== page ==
GAZA (Reuters) – A seasonal shift in the weather and intensified international diplomacy are prompting Palestinians mounting protests along Gaza’s border with Israel to rethink their tactics.
FILE PHOTO: Palestinian demonstrators are reflected in rain water after attending a protest calling for lifting the blockade on Gaza, at the Israel-Gaza border fence in Gaza October 26, 2018. REUTERS/Mohammed Salem/File Photo
Since the demonstrations started more than seven months ago, protesters routinely made attempts to breach Israel’s frontier fence and launched incendiary balloons and kites that have burned forests and crops inside Israel.
Israeli forces have killed more than 219 Palestinians at the border protests, according to Gazan officials. An Israeli soldier was also killed by a Palestinian sniper.
The protests draw tens of thousands of people after Muslim prayers on Fridays. But last week was the quietest so far, according to journalists who regularly cover the demonstrations.
Smoke from burning tires wafting toward Israel provided a measure of cover for Palestinian youngsters approaching the barrier, but a wintry change in wind direction sent the thick black clouds back into Gaza and Israeli tear gas deeper into the crowd of protesters, forcing their retreat.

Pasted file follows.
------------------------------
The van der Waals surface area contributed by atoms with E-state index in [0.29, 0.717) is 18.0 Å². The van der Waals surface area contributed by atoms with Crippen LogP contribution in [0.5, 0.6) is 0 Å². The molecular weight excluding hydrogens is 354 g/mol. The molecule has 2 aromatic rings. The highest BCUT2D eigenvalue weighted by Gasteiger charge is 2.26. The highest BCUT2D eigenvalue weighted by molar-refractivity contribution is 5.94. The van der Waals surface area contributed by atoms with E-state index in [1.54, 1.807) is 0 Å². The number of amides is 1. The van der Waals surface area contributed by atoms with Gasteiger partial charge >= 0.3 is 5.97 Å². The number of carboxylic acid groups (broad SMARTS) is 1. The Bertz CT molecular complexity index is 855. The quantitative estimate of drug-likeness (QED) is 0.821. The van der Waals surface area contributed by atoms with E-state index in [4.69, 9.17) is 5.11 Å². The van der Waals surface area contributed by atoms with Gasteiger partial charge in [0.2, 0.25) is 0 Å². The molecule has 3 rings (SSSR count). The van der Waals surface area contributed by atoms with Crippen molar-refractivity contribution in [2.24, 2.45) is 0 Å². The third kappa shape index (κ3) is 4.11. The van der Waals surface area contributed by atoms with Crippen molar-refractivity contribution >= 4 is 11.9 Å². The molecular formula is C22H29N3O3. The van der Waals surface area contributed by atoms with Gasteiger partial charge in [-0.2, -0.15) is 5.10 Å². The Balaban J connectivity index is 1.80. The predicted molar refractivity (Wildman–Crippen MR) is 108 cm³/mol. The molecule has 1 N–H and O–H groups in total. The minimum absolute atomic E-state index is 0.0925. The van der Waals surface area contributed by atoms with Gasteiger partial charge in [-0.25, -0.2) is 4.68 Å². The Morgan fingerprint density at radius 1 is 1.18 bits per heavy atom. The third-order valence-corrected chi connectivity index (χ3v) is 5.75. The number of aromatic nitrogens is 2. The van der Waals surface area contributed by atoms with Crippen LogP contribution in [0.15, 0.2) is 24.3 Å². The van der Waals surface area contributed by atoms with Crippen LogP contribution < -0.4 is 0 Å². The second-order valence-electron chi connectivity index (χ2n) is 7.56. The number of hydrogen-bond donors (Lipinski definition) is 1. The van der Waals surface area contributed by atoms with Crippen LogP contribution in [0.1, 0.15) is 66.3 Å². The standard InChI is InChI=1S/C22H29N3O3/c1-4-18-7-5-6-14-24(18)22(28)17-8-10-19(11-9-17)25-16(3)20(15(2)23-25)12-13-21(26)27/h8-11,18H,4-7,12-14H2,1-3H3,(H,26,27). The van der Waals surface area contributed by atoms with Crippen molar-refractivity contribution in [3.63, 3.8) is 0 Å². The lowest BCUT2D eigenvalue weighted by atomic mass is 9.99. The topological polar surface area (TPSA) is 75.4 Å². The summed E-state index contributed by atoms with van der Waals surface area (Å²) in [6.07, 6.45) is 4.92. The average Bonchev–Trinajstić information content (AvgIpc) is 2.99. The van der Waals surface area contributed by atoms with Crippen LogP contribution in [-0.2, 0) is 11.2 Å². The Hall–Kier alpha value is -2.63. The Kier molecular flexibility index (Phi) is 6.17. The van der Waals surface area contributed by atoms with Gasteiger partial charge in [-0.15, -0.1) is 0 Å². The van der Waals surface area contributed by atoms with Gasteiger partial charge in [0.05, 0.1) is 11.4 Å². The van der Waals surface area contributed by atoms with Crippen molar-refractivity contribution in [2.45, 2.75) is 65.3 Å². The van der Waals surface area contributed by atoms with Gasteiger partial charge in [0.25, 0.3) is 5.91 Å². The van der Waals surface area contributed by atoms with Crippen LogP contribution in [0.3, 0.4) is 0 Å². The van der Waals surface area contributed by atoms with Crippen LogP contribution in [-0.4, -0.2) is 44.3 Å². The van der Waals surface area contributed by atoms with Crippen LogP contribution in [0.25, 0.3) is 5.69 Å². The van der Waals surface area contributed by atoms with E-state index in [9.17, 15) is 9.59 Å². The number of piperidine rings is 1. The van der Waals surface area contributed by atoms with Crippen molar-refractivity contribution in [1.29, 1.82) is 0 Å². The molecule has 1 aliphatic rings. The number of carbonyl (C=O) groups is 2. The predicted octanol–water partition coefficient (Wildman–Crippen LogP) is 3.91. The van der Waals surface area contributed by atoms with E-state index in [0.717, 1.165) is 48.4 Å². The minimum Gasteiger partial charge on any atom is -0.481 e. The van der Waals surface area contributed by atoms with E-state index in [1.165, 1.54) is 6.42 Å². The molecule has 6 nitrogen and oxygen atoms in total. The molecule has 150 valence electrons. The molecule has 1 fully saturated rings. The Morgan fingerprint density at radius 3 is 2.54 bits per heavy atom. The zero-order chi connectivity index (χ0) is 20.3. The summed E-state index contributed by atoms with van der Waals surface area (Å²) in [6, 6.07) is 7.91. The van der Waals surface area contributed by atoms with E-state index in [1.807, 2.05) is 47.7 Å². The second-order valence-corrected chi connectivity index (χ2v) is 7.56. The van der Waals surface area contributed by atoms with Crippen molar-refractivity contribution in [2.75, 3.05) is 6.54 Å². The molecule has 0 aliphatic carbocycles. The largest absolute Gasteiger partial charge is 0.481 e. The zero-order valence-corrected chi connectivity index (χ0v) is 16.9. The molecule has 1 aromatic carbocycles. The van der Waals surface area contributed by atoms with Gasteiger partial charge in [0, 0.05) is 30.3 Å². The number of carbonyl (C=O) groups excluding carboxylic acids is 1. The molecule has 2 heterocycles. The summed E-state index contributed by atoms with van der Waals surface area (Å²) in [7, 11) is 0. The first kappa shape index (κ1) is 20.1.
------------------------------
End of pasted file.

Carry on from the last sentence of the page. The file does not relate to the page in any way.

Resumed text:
Stepped-up efforts by Egypt to craft a long-term ceasefire between Gaza’s ruling Hamas group and Israel that could ease an Israeli blockade are also putting a damper on the protests.
A ceasefire, said one official familiar with the talks involving Egypt, Qatar and the U.N., would include a gradual end to the rallies, or an agreement to hold them far from the fence, as well as an easing of Israeli restrictions on the movement of goods and people at the border.
Organizers have made clear the protests would continue until the long-standing Israeli border restrictions were lifted. Dubbed the “Great March of Return”, the campaign demands the rights to lands Palestinian families fled or were driven from during fighting around Israel’s founding in 1948.
One protester, wearing a black mask, said demonstrators were weighing new ways to confront the Israeli military now that seasonal rains have begun.
“We may use fire crackers, noisy horns and we will try to cut through the fence. We will surprise them with things we will not make public now,” said the 23-year-old, who gave his name only as Hakim.
One idea, he said, was to build a giant slingshot to launch rocks across the barbed wire barrier.
A statement by a Palestinian group which claimed balloon launchings said it would allow time for diplomacy to work before escalating action again.
“We will give a chance for an agreement to be reached that will ease the bitterness of the blockade imposed on our people,” said the Sons of Zwary group, named after a Hamas engineer killed in Tunisia in an alleged Israeli assassination.
In the meantime, it said, it was preparing hundreds of incendiary devices.
Daoud Shehab, of the National Committee supervising the protests, said five assembly areas were being prepared for winter.
“We are placing plastic sheeting to cover large areas and we are also going to pave the ground where people usually gather,” he said.
Editing by Jeffrey Heller and Raissa Kasolowsky